DEARBORN — At a town hall meeting on Monday Aug. 27 at the Arab American National Museum (AANM) in Dearborn, Democratic gubernatorial nominee Gretchen Whitmer and her running mate, Garlin Gilchrist, joined forces with Abdul El-Sayed, the runner-up for the nomination, to speak with Arab Americans and Metro Detroit community members.
The capacity crowd in the museum’s downstairs auditorium applauded the three as they took the stage.
“He was the first one to call Gretchen [Whitmer] and jump on board to give his support,” Michigan State University Trustee Brian Mosallam said when he introduced El-Sayed.
Before introducing Whitmer, El-Sayed recounted his college graduation in 2007, where he received his first recommendation to run for office from Bill Clinton. He said the former president encouraged him to run for office, citing El-Sayed’s “gift for communicating.”
“I said, ‘Mr. President, I don’t know if you saw my name, there’s 11 letters in [it.] People like me don’t get to run for office,’” he told the attendees.
He also told them, “Because of the work that you did, the effort that you put in and the turn out this community showed, we earned more votes than the winner of any other primary election in the last 40 years.”
El-Sayed thanked the Dearborn community for its support of himself, a Muslim American, in the primary and encouraged voters to work to bring Whitmer to victory in the Nov. 6 general election.
El-Sayed said that at his concession he told the crowd, “Don’t you dare Abdul-or-bust me”, referring to the 2016 movement of Bernie Sanders supporters who used the slogan “Bernie or Bust” and refused to vote for Hillary Clinton in the presidential election.
He assured the crowd that Whitmer and Gilchrist stand for the same issues he’s committed to and said when it comes to who he’s going to vote for in the November election, the choice is obvious.
“A lot of folks ask me, ‘Why are you a Democrat?’” he said. “I say, ‘because I have no choice.’”
The crowd broke into laughter.
“No, I’m serious,” he continued. “The fact of the matter is we don’t have a choice in 2018, because the choice for us is about whether or not we are willing to do exactly what we did in this primary: To stand up and force them all to hear our voices or to stay home and allow them to make decisions on top of us.”
Whitmer said she was grateful for a united front after the primaries.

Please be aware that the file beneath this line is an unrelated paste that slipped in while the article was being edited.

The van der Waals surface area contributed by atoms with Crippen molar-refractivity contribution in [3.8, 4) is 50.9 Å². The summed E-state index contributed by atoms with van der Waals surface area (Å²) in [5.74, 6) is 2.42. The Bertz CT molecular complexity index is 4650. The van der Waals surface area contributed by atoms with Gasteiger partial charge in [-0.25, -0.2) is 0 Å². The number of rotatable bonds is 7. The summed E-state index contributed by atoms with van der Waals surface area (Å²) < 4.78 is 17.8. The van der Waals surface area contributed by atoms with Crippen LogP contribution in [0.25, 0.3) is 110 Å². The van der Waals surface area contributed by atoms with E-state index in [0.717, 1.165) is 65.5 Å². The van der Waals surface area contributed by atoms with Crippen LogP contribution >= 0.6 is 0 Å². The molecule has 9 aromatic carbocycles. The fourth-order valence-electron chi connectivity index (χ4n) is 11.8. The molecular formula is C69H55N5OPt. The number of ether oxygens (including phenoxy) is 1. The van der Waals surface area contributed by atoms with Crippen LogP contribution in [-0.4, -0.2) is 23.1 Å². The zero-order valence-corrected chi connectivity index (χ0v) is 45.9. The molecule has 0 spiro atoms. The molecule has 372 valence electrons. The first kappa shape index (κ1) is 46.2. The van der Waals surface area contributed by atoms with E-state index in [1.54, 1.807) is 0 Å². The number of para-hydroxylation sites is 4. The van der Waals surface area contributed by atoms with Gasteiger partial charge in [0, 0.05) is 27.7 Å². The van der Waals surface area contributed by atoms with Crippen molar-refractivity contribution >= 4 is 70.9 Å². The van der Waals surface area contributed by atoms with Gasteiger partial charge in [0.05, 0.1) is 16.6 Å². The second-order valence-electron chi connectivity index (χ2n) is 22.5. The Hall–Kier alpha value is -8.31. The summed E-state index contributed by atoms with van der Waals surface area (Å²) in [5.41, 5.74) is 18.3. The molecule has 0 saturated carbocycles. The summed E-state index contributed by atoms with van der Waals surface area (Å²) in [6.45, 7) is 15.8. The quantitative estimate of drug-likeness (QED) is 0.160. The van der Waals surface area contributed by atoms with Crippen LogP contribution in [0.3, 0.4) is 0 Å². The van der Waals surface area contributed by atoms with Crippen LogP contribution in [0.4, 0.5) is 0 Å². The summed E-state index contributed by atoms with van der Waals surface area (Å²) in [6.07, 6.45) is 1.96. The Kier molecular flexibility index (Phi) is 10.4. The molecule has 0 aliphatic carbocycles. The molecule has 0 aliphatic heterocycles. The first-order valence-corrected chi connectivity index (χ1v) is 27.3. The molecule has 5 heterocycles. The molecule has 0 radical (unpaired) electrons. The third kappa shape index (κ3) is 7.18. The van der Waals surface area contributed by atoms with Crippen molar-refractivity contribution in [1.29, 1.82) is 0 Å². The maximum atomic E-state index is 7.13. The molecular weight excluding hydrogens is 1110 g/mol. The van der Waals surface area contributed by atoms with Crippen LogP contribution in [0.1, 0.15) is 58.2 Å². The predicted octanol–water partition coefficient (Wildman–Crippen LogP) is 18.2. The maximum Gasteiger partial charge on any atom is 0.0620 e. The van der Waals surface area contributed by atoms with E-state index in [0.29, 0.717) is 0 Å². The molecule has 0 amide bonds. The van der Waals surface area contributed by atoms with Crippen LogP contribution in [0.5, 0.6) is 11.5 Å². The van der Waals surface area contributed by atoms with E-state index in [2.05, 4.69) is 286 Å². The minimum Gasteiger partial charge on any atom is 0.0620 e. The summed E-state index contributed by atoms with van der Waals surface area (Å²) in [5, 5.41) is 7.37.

“One of the things that [El-Sayed] and I talked about,” she said, “even when we were having some of those debates, was that the things that unite us are a heck of a lot more powerful and important than anything that we disagreed about in the primary.
“No matter who it was that brought you out to that primary,” she added, “we all have a lot to do yet because the job is not done. And we don’t quit until the job is done.”
Whitmer said though she’s proud to be a Michigander, she’s also disappointed in the opportunities available for Michigan families today versus what existed in the past, saying people from around the world used to come to Michigan for good jobs with enough pay for people to retire, to be able to travel roads safely with affordable insurance and have quality public education and clean water.
“Today’s families deserve no less than that Michigan,” she said, “but we are dangerously behind on all fronts because our leaders have not made the investments that make this the place that kids stay and our families can get ahead. That is going to change.”
Whitmer introduced Gilchrist as her running mate, whom she said is a man of “high integrity” and is someone she thinks will work hard for the state of Michigan.
“We have a lot of work to do,”Gilchrist said, “and that means we have to muster the energy to do it.”
He said his energy comes from being the product of people who had a “generational dream” to solve problems for “people tomorrow.”
Gilchrist told the crowd he doesn’t gamble, because he likes to “stack the odds.”
“The way we stack the odds in elections is by making sure our allies mobilize to the maximum,” he said. “If we all take the responsibility to step up and to commit to having conversations with every person we’re connected to, those odds will be in our favor in November. We cannot afford for future generations of Michiganders from every community and from all walks of life to have toss-up odds.”
He said after the record-breaking turnout in the primaries, he expects to see the same during the Nov. 6 election.
“It’s time for us to have generational turnout in November,” he said.
Attorney General Bill Schuette will run on the GOP ticket with his running mate, Lisa Posthumus Lyons, daughter of 2002 Republican gubernatorial candidate Dick Posthumus.
The gubernatorial ballot will also include Bill Gelineau, candidate for the Libertarian Party, Todd Scheigler, (U.S. Taxpayers Party), Jennifer Kurland (Green Party) and Keith Butkovich (Natural Law Party).